Isolated Phase Bus Maintenance: Critical During Outages

Although too often overlooked, properly maintaining and upgrading the isolated phase bus (isophase) is a crucial component to the overall health of a power plant's operations.

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By Cal Crader, P.E.

Although too often overlooked, properly maintaining and upgrading the isolated phase bus (isophase) is a crucial component to the overall health of a power plant’s operations. By ignoring the needs of the isophase, plant managers are running a higher risk of an unplanned outage, which could end up being a costly decision.

Because of inaccurate, preconceived notions about the isophase, maintenance and important upgrades to this system are often overlooked. Many operators incorrectly believe that because there are no moving parts to the isophase, as opposed to something such as a turbine generator, that it does not require the same kind of preventative maintenance during a planned outage. Operators tend to invest large sums of money to properly maintain the turbines, and rightfully so, but fail to give the isophase the same attention. In reality, a faulty isophase can just as easily lead to catastrophic failure, essentially wasting all of the time and effort maintenance workers put into the rest of the plant. In addition, emergency repairs on the isophase will often cost up to five times as much as preventative maintenance during a planned outage would have. Also, over time, plants have moved from having more planned outages to having longer ones, fewer and far between. Because of this, properly putting together a game plan for repairing and upgrading the isophase during these outages becomes even more essential.

Causes for failure inside of the isophase are diverse. Anything from condensation, dirt, dust and water intrusion to improper grounding, loose connections, cracked expansion welds and faulty, worn out gaskets and insulation can cause the isophase to malfunction and shut down. By doing a detailed inspection of the isophase leading up to a major outage, operators can be assured they are taking all the necessary precautions and planning any upgrades or repair work well in advance of the time-sensitive outage.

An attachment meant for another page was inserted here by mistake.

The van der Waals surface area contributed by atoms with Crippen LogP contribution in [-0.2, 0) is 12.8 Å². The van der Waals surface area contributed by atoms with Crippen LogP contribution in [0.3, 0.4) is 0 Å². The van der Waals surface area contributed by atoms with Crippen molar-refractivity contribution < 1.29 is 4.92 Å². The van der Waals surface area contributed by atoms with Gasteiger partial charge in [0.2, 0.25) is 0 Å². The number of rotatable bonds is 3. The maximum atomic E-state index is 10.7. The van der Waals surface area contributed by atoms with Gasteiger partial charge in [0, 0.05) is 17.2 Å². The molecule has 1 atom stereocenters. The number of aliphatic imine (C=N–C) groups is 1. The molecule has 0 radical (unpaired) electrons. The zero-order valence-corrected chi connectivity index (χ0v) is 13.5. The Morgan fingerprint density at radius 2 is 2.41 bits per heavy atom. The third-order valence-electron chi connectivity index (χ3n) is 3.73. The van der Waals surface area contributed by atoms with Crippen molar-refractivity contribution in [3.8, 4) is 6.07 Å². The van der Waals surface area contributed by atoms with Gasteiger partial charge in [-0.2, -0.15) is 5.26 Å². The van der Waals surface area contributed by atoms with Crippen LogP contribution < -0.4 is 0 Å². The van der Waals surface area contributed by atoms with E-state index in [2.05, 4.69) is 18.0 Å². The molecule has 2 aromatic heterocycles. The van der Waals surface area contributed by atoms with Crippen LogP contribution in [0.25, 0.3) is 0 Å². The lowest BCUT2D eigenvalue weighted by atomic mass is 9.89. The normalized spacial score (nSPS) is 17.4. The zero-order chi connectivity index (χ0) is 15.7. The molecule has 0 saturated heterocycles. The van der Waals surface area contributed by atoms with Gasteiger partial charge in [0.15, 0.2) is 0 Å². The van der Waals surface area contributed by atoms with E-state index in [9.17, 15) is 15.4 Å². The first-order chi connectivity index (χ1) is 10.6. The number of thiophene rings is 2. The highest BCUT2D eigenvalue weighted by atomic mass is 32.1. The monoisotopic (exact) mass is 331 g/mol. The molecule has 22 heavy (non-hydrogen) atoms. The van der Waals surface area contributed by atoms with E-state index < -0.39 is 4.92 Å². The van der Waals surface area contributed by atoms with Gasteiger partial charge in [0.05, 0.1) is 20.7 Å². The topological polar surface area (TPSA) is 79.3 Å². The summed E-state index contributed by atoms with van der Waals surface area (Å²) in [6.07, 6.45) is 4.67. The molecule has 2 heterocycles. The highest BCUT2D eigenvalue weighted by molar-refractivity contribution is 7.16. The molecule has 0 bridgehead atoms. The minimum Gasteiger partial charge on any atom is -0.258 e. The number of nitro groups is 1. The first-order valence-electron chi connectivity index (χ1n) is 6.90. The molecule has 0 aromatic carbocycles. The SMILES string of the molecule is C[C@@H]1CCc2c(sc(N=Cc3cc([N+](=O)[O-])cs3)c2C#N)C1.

Leading up to a planned outage of a power generating station, it is crucial that a qualified isophase contractor is hired that can lay out a detailed scope of work. There are several key areas of the isophase that should be checked and documented.

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Some standard assessments that should take place at this time include checking the bolted joints to determine if the correct hardware and torque are present. In addition, the integrity of the contact surface should be inspected to ensure it is properly functioning. A key area of concern is in the insulators. Many times, these insulators are discovered to be cracked or chipped, needing repair or replacement. In addition, an active proper seal is critical so an inspection is needed for the seal-off bushings.

Leaks are a common issue throughout the isophase if not properly maintained, and covers for hardware gaskets are often a culprit. Both water and air leaks can cause problems. Conversely, in addition to leaks coming in, ensuring water is making its way out is just as important. Water build-up and clogs can often be observed in the filter drains. These should be noted during the assessment phase.

Temperature is another element that needs to be monitored to ensure proper functionality of the isophase. This includes both the enclosure/conductor and the support steel.

After the inspection concludes and a report is developed, maintenance and repair work should be planned and executed during the planned outage. This maintenance comes in the form of both minor and major repairs. Hand cleaning the insulators and vacuuming debris from the enclosures would fall under the category of minor maintenance. In contrast, tasks such as replacing insulators, laminates, rubber bellows and expansion joints are a little more involved. This is where proper planning is essential. If a major repair or replacement is necessary, operators will want to make sure they have all of the proper replacement parts and equipment to complete the work. Parts and equipment need to be on site at the time of the major outage. If not, there could be strong, unfortunate consequences and both time and money ultimately will be lost. Either an outage will need to be extended to finish the repairs outlined in the assessment, or the repairs simply do not get completed when the power generating station goes back online. The second option, of course, carries a tremendous amount of risk. As previously stated, unplanned outages can be extraordinarily costly.

To avoid costly, unplanned outages because of a failure inside the isophase, it is important for plant operators to align themselves with knowledgeable isophase specialists. This will ensure that thorough assessments and critical repairs and upgrades are executed in a timely and efficient manner.


About the Author: Cal Crader, P.E., is the CEO of SE Energy LLC, a nationwide specialty electrical construction, engineering and consulting firm serving clients in the utility and power generation, transmission and distribution, and heavy industrial markets. SE Energy specializes in the engineering, consulting, installation, repair and maintenance of distributed generation, modular substations, battery/energy storage, protective relay systems, medium voltage switchgear and bus, isolated phase bus duct, non-segregated bus duct, control system upgrades, excitation Systems, 24/7 emergency response and disaster recovery. For more information, visit www.se-energy.com.

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